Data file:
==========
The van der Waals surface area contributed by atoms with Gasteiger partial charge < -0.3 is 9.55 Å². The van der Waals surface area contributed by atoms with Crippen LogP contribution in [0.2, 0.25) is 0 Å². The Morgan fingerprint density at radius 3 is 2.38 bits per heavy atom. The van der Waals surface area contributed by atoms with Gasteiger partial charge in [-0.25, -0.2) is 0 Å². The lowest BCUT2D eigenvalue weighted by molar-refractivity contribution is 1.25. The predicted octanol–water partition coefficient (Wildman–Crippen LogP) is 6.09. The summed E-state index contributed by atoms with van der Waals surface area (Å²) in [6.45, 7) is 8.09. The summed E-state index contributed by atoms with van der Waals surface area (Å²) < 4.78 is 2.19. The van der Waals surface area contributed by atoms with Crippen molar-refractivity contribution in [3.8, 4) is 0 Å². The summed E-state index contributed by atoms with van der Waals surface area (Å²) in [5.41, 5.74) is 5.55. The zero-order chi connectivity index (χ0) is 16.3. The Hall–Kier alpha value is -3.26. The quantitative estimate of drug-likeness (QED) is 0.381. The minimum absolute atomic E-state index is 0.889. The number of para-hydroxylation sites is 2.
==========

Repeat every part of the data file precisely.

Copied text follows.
The van der Waals surface area contributed by atoms with Gasteiger partial charge < -0.3 is 9.55 Å². The van der Waals surface area contributed by atoms with Crippen LogP contribution in [0.2, 0.25) is 0 Å². The Morgan fingerprint density at radius 3 is 2.38 bits per heavy atom. The van der Waals surface area contributed by atoms with Gasteiger partial charge in [-0.25, -0.2) is 0 Å². The lowest BCUT2D eigenvalue weighted by molar-refractivity contribution is 1.25. The predicted octanol–water partition coefficient (Wildman–Crippen LogP) is 6.09. The summed E-state index contributed by atoms with van der Waals surface area (Å²) in [6.45, 7) is 8.09. The summed E-state index contributed by atoms with van der Waals surface area (Å²) < 4.78 is 2.19. The van der Waals surface area contributed by atoms with Crippen molar-refractivity contribution in [3.8, 4) is 0 Å². The summed E-state index contributed by atoms with van der Waals surface area (Å²) in [5.41, 5.74) is 5.55. The zero-order chi connectivity index (χ0) is 16.3. The Hall–Kier alpha value is -3.26. The quantitative estimate of drug-likeness (QED) is 0.381. The minimum absolute atomic E-state index is 0.889. The number of para-hydroxylation sites is 2.